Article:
Posted by: Patricia Salkin | October 31, 2007

Washington Supreme Court Finds Rolling Moratoria Violated State Constitution

The City of Bainbridge Island occupies all of the island of the same name, located in Puget Sound west of Seattle. In 2001, the city adopted a one-year moratorium on new applications for shoreline development permits, ostensibly to revise its Shoreline Master Program (SMP). Ray and Julie Biggers, owners of shoreline property, sued, seeking a declaratory judgment that the moratorium was illegal. While the case was pending, in August 2002, the city extended the moratorium seven more months. The trial court granted summary judgment in favor of the Biggers. While the case was on appeal, the city enacted another moratorium in 2003, extending the ban on shoreline construction an additional year.

The Court of Appeals upheld the trial court’s ruling in 2004. In its appeal to the Supreme Court, the City argued it had statutory authority to adopt moratoriums on shoreline development, and also possessed inherent constitutional authority to adopt moratoria. The court observed that the state constitution permits local governments to enact regulations that are not in conflict with general law. That provision must be read in the light of the constitution’s provision that the state asserts ownership of the shores of all navigable waters up to the ordinary high-tide line or ordinary high-water mark, it said. Thus, under article XVII, section 1, the state has the power to regulate shorelines, and local governments have no broad police power over shorelines. It was notable, the court said, that the city never argued to the trial court or the Court of Appeals that it possessed implied constitutional authority to regulate shorelines. The City’s after-the-fact rationalization of its action was inconsistent with the constitution’s limitation on local government, granting it only those powers not in conflict with general laws.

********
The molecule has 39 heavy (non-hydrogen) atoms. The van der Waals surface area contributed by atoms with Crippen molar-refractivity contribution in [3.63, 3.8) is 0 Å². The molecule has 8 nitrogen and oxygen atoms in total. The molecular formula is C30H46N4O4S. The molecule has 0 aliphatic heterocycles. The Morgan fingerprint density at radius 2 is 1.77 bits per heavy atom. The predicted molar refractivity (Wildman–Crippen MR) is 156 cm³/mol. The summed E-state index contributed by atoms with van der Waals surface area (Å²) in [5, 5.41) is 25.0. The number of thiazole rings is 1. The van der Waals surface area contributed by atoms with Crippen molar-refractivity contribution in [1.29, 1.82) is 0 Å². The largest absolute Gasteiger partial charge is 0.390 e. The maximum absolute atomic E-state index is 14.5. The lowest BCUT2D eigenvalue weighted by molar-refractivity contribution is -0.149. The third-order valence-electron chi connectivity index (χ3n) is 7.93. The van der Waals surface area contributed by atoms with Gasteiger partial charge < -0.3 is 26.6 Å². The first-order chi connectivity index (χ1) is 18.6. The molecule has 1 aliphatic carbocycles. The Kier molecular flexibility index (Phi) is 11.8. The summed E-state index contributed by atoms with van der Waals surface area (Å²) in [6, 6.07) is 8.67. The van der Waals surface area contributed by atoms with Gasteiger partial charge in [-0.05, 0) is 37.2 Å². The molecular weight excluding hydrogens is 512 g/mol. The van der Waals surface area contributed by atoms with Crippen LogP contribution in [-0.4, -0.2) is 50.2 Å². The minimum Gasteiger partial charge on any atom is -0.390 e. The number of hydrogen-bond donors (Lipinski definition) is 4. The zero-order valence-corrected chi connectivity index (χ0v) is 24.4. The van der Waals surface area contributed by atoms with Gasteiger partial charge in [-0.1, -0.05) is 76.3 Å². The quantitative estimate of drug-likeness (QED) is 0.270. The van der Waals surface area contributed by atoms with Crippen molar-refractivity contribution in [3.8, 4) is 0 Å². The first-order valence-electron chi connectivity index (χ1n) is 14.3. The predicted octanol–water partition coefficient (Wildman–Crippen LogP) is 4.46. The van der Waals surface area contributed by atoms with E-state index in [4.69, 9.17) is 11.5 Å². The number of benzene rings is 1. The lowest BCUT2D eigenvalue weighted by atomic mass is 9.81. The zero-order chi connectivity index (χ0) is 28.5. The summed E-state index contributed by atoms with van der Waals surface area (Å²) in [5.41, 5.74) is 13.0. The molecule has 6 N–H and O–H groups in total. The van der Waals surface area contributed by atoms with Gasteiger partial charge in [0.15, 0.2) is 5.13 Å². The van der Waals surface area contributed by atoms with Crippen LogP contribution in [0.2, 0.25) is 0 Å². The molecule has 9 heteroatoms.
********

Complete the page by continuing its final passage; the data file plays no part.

The Court then turned to the City’s claim of authority under the Shoreline Management Act of 1971. It noted the law delegates only specified powers to local government. The law contains no provision authorizing local governments to adopt moratoria. As part of the law’s careful balancing of protection of state shorelines and permitting development, landowners are allowed to build water-dependent facilities such as bulkheads and docks. The legislature’s 1992 amendments recognized the need for shoreline structures to provide protection against erosion, stating that all SMPs must have methods to achieve effective and timely protection for shoreline landowners. Thus, the court said, the city’s rolling moratoria on shoreline applications prohibited what state law permits. 

In an opinion concurring in the result and providing the fifth vote to affirm the lower courts, Justice Tom Chambers said the state constitution’s broad grant of police power to local governments allowed the imposition of shoreline moratoria, but the city’s use of rolling moratoria were unreasonable. It is beyond the city’s constitutional authority to deny building permit applications year after year, he declared.  

Biggers v. City of Bainbridge Island, 2007 WL 2948905 (10/11/07). The opinion is also available at: =opinions.showOpinion&filename=771502MAJ   

Thanks to James Lawlor, Esq. editor of the Land Use Legal Report, for permission to publish this abstract that appears in vol. 1 No. 21 (October 19, 2007).  For subscription information to the LULR contact James Lawlor at 

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